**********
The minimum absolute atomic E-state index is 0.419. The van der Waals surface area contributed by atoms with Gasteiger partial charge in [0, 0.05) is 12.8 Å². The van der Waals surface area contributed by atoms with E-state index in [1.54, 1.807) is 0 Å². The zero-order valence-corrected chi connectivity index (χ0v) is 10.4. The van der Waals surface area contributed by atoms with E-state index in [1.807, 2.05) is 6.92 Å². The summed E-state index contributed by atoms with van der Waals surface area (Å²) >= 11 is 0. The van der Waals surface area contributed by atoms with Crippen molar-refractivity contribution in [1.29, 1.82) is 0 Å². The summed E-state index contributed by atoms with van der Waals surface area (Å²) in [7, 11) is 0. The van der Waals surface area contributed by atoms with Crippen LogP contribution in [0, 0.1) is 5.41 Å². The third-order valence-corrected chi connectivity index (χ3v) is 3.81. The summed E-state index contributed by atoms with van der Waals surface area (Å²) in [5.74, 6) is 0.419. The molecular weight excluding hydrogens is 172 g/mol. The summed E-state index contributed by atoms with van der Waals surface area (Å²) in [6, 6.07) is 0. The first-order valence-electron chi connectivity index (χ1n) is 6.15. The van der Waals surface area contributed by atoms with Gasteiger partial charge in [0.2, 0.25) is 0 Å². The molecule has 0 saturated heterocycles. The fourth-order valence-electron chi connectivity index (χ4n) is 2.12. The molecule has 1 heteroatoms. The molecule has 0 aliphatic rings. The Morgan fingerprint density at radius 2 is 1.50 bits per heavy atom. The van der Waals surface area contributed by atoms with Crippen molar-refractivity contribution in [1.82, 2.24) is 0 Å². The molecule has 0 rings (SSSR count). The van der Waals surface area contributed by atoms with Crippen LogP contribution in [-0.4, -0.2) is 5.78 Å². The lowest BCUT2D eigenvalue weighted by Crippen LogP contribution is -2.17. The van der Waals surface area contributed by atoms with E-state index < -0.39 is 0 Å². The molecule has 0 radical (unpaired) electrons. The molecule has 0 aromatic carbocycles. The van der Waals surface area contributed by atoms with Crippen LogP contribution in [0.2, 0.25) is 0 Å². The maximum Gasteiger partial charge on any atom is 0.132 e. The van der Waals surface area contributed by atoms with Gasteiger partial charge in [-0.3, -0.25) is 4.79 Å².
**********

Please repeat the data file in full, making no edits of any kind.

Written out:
The minimum absolute atomic E-state index is 0.419. The van der Waals surface area contributed by atoms with Gasteiger partial charge in [0, 0.05) is 12.8 Å². The van der Waals surface area contributed by atoms with E-state index in [1.54, 1.807) is 0 Å². The zero-order valence-corrected chi connectivity index (χ0v) is 10.4. The van der Waals surface area contributed by atoms with E-state index in [1.807, 2.05) is 6.92 Å². The summed E-state index contributed by atoms with van der Waals surface area (Å²) >= 11 is 0. The van der Waals surface area contributed by atoms with Crippen molar-refractivity contribution in [1.29, 1.82) is 0 Å². The summed E-state index contributed by atoms with van der Waals surface area (Å²) in [7, 11) is 0. The van der Waals surface area contributed by atoms with Crippen LogP contribution in [0, 0.1) is 5.41 Å². The third-order valence-corrected chi connectivity index (χ3v) is 3.81. The summed E-state index contributed by atoms with van der Waals surface area (Å²) in [5.74, 6) is 0.419. The molecular weight excluding hydrogens is 172 g/mol. The summed E-state index contributed by atoms with van der Waals surface area (Å²) in [6, 6.07) is 0. The first-order valence-electron chi connectivity index (χ1n) is 6.15. The van der Waals surface area contributed by atoms with Gasteiger partial charge in [0.2, 0.25) is 0 Å². The molecule has 0 saturated heterocycles. The fourth-order valence-electron chi connectivity index (χ4n) is 2.12. The molecule has 1 heteroatoms. The molecule has 0 aliphatic rings. The Morgan fingerprint density at radius 2 is 1.50 bits per heavy atom. The van der Waals surface area contributed by atoms with Crippen molar-refractivity contribution in [1.82, 2.24) is 0 Å². The molecule has 0 rings (SSSR count). The van der Waals surface area contributed by atoms with Crippen LogP contribution in [-0.4, -0.2) is 5.78 Å². The lowest BCUT2D eigenvalue weighted by Crippen LogP contribution is -2.17. The van der Waals surface area contributed by atoms with E-state index < -0.39 is 0 Å². The molecule has 0 radical (unpaired) electrons. The molecule has 0 aromatic carbocycles. The van der Waals surface area contributed by atoms with Crippen LogP contribution in [0.2, 0.25) is 0 Å². The maximum Gasteiger partial charge on any atom is 0.132 e. The van der Waals surface area contributed by atoms with Gasteiger partial charge in [-0.3, -0.25) is 4.79 Å².